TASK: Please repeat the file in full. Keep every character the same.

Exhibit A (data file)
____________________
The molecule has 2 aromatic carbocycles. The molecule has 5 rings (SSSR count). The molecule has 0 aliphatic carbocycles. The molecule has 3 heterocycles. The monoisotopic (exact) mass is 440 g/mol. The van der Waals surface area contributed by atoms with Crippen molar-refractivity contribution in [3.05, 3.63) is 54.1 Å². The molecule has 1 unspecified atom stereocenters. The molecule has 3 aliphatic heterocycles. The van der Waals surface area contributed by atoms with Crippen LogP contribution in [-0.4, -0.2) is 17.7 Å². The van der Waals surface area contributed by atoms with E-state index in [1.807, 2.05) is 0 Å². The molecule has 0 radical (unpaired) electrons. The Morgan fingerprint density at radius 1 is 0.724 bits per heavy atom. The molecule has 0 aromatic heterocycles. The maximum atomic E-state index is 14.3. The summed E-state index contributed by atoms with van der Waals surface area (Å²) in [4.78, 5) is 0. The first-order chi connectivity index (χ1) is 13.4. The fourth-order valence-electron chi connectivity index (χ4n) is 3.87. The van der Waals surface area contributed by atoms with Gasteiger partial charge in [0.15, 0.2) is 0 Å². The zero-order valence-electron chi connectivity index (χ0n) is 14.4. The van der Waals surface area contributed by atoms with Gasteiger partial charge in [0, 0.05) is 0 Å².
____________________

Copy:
The molecule has 2 aromatic carbocycles. The molecule has 5 rings (SSSR count). The molecule has 0 aliphatic carbocycles. The molecule has 3 heterocycles. The monoisotopic (exact) mass is 440 g/mol. The van der Waals surface area contributed by atoms with Crippen molar-refractivity contribution in [3.05, 3.63) is 54.1 Å². The molecule has 1 unspecified atom stereocenters. The molecule has 3 aliphatic heterocycles. The van der Waals surface area contributed by atoms with Crippen LogP contribution in [-0.4, -0.2) is 17.7 Å². The van der Waals surface area contributed by atoms with E-state index in [1.807, 2.05) is 0 Å². The molecule has 0 radical (unpaired) electrons. The Morgan fingerprint density at radius 1 is 0.724 bits per heavy atom. The molecule has 0 aromatic heterocycles. The maximum atomic E-state index is 14.3. The summed E-state index contributed by atoms with van der Waals surface area (Å²) in [4.78, 5) is 0. The first-order chi connectivity index (χ1) is 13.4. The fourth-order valence-electron chi connectivity index (χ4n) is 3.87. The van der Waals surface area contributed by atoms with Gasteiger partial charge in [0.15, 0.2) is 0 Å². The zero-order valence-electron chi connectivity index (χ0n) is 14.4. The van der Waals surface area contributed by atoms with Gasteiger partial charge in [0, 0.05) is 0 Å².